Diners at Old Town Restaurant in downtown Lemont won't go home hungry.
Dinners for $12.95 or $13.95 come with a choice of two soups and two side dishes from a long list of options, including potatoes, dumplings, sauerkraut, beets and cucumbers. Meals also include a delicious dessert -- usually a choice of kolaczki or cobbler.
The entrée portions are ample and you will likely have a doggie bag to take home, especially if you partake of the bread basket.
Menus are handed out as a waitress brings of carafe of iced water to the table and a basket of hearty breads, including a dense black rye and an egg twist with raisins. Different entrée specials are featured every day. On a recent week night, specials included three types of fish (walleye, tilapia and salmon), Swedish meatballs and lamb shank.
We started with two appetizers: a selection of sausages with mustard dip (Lithuanian, Polish and German bratwurst for $5.50) and pierogis with sour cream (filled with meat, cheese, potato or sauerkraut for $6.50).
The cheese pierogis, which had just a hint of sweetness, were a big hit. The dough was just the right consistency, "not too doughy," said one diner. Of all the sausages, the mild bratwurst was the most popular. The smoky Polish and garlicky Lithuanian sausages were tasty, but a bit robust for those with more conservative palates.
The soups of the day--chicken noodle ("tastes like homemade") and creamy potato with bits of sausage and bacon--were a fine start to the meal.
Of the two specials we ordered, one nearly scored a perfect ten, but the other fell flat. A third entrée off the menu received a mixed reaction.
Salmon in a light, creamy lemon sauce ($12.95) was perfectly cooked. The only sour note was a side dish of undercooked sauerkraut that left a greasy taste.
The other special, Swedish meatballs with spaetzle ($12.95), was uninspired. "These are the oddest Swedish meatballs I ever ate," one diner remarked.
Indeed, the meat seemed to be the same used in the pierogis. Swedish meatballs and Polish pierogis probably should not be made from the same ground meat, in my opinion. The sauce and the spaetzle noodles were deemed good, and the side dish of grated beets was pleasing.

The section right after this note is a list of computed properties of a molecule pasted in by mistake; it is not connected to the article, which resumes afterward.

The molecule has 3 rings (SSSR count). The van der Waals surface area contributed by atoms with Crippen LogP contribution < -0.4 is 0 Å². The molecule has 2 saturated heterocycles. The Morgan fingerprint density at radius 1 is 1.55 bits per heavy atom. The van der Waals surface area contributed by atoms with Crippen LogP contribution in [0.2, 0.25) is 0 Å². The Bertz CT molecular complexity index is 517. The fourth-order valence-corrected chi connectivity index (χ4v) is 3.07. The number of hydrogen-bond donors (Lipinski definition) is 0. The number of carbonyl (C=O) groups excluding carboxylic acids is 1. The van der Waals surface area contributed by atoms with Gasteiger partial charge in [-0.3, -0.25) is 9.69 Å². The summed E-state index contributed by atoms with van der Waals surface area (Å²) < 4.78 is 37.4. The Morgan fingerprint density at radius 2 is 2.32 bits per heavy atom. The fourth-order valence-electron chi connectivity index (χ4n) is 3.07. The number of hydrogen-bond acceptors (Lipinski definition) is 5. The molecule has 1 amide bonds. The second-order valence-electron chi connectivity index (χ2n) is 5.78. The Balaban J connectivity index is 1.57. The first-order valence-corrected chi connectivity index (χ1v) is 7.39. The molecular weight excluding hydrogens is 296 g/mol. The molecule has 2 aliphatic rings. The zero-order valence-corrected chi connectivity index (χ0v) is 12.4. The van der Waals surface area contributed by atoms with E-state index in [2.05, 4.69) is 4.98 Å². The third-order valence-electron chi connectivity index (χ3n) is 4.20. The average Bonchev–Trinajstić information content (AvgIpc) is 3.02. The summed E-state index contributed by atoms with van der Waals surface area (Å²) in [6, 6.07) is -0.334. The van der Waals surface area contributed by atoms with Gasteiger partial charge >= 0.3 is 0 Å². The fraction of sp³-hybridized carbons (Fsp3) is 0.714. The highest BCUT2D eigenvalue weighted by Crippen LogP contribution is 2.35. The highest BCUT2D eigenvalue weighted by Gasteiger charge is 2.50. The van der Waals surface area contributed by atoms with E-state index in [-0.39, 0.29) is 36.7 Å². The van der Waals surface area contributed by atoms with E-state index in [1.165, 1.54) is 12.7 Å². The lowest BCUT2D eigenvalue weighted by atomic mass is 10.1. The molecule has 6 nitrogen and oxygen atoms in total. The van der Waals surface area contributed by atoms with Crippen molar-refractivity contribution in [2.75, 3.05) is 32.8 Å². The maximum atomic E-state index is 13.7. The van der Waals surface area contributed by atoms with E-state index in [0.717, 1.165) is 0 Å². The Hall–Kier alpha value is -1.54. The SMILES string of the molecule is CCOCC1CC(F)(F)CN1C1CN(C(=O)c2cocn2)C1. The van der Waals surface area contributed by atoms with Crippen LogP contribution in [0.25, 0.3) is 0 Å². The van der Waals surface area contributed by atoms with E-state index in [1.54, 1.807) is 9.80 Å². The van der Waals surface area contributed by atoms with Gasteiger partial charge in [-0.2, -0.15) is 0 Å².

A third entrée, a quarter of a duck and a large portion of breaded pork tenderloin ($13.95), scored highs and lows. The duck skin, crisped to perfection, melted in the mouth. The duck lacked meat, though, and what meat there was on the leg and half-breast "tasted like an overcooked Thanksgiving turkey," one diner said.
The hit of this entrée was the delicious, lightly-breaded and seasoned pork, which could not have been cooked better. A side dish of sweet and sour sauerkraut ("perfect sweet and perfect sour") received raves too.
Dessert was cheese or strawberry kolaczki--both delicious--or peach coffeecake. While the coffeecake was tasty, a couple pieces of tooth-jarring, rock-hard nut shards were an unwelcome surprise.
Old Town, a spotless restaurant with a full bar and Polish Zywiec beer on tap, is charmingly decorated with carved woods and pretty ethnic decorations. The restaurant offers a number of wines, and a placard on the table makes wine suggestions for menu items.
All-you-can-eat days are pierogis on Tuesday ($12.50), stuffed cabbage on Wednesday ($12.50) and fried whitefish on Fridays ($11.95). The restaurant is open for lunch with entrees costing a couple dollars less than dinner.
Old Town Restaurant, 113 Stephen St., is well worth a visit for reasonably-priced, home-cooked food. Even if one part of your meal falters a bit, there is plenty of other food headed your way.